The price of raw materials across the world are shooting up every week. Wood, metal, and plastic prices have all more than doubled over the last 12 months. This means that today’s manufacturers have to resort to drastic measures.
During the shutdowns caused by COVID-19, production across every industry went down, reducing the amount of everyday materials available to the market. Low supplies and ever increasing costs has put almost every company on edge about the future of their market.
Any company that’s building anything is stuck between a rock and a hard place. They can either:
The traditional materials that manufacturers have relied upon for decades are not as reliable as they once were. Today, the only thing that’s reliable about traditional raw materials is their increasing prices.
The price increases in traditional raw materials are opening a huge door for material innovation. For the first time ever, manufacturers are being pushed to find new raw material suppliers that can bring down costs, and deliver a competitive advantage. This is where sustainable materials come into play.
Today, sustainable raw materials can help manufacturers build stronger, lighter, and cheaper products.
In 2018, solar power hit an inflection point where the price per kilowatt hour went below traditional energy production methods like coal and natural gas. Similarly to energy, sustainable materials have hit the inflection point and are now less expensive than unsustainable alternatives.
Manufacturers can now become sustainable without compromising strength, weight, and, most importantly, price. It now costs less to be sustainable.
Sustainable materials hitting price parity with traditional materials could be the most important opportunity for manufacturers since the assembly line. This opens the door for a foundational shift in developed products that could be manufactured at scale. Now, it’s time for sustainable materials to usher in the next generation of manufacturing.
Most manufacturers are hesitant to shift their raw material supply chains over to new inputs. There are concerns about product consistency and supply levels. Fortunately, our team has spent the time to build a reliable equipment stack that can output hundreds of millions of pounds of sustainable materials every year.
So, you may be wondering, how can our team help manufacturers make the transition to sustainable materials as seamless as possible?
Heartland’s team has really honed in the crawl, walk, run methodology. We are starting with a lab-scale facility in Holland Michigan that will process just over 1,500,000 pounds per year for product development with our clients. After our next round of financing, our capacity will move to an annual throughput of over 300 million pounds.
This lab-scale facility in Holland will give manufacturers the capability to do R&D for products that will go into mass production next year.
This is how we take the crawl, walk, run methodology into our relationship with our manufacturing partners.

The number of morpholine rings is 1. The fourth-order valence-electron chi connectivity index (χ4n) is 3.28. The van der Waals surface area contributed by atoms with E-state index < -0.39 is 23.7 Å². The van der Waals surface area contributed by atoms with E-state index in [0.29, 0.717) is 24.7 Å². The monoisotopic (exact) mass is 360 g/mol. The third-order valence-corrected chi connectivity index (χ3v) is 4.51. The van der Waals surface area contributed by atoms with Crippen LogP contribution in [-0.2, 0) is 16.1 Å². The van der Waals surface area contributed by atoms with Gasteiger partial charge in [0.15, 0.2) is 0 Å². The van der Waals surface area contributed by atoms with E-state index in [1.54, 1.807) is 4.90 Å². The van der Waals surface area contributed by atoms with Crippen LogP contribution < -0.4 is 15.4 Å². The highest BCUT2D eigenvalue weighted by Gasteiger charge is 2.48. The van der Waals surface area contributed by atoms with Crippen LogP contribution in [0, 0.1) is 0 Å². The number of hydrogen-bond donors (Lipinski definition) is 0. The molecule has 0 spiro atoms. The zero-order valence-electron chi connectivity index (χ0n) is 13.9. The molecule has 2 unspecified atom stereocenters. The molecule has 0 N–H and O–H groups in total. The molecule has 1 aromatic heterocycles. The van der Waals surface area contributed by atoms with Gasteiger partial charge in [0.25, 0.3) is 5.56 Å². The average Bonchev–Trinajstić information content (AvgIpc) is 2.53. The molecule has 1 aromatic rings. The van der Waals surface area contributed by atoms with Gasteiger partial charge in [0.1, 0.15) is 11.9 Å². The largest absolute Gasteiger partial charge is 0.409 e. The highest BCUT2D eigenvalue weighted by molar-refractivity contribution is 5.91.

We start with a straightforward product development process that allows the manufacturer to test sample materials in use cases that are easily implementable. We work alongside our manufacturers to find non-structural and non-loadbearing products that can easily use hemp as an additive. From there, we either work alongside a manufacturer’s raw material supplier, or introduce them to one of the dozens we’re already working with.
Our product development process focuses on creating the desired performance benefits that manufacturers want to see in future versions of their products. When it comes down to it though, manufacturers are typically not willing to sacrifice increased pricing for performance benefits or vice versa. This is why it’s important for sustainable materials to have commodity grade pricing while maintaining performance characteristics for mass adoption.
Today, manufacturers are seeing an increase in all the raw materials they’re using. This is creating an increased cost of goods sold and a reduction of supply. Ultimately, this environment is creating margin compression that is forcing the hand of manufacturers toward innovative solutions.
Manufacturers that are working alongside Heartland are using sustainable materials for R&D this year so that they can integrate them into mass manufacturing next year. These manufacturers are the leaders in material and product innovation. They know that the future of manufacturing will use sustainable materials to create performance benefits while reducing costs and carbon footprints.
The future of manufacturing is coming quicker than most people expect. The rising prices of raw materials is creating an optimal environment for manufacturing leaders to transition toward a more sustainable future.
It’s only a matter of time before sustainable materials are the standard inputs that manufacturers rely on. Fortunately, the leaders across manufacturing industries are raising their hands and working alongside Heartland to build a sustainable future.
Join us as we build a world out of hemp.
— Heartland Team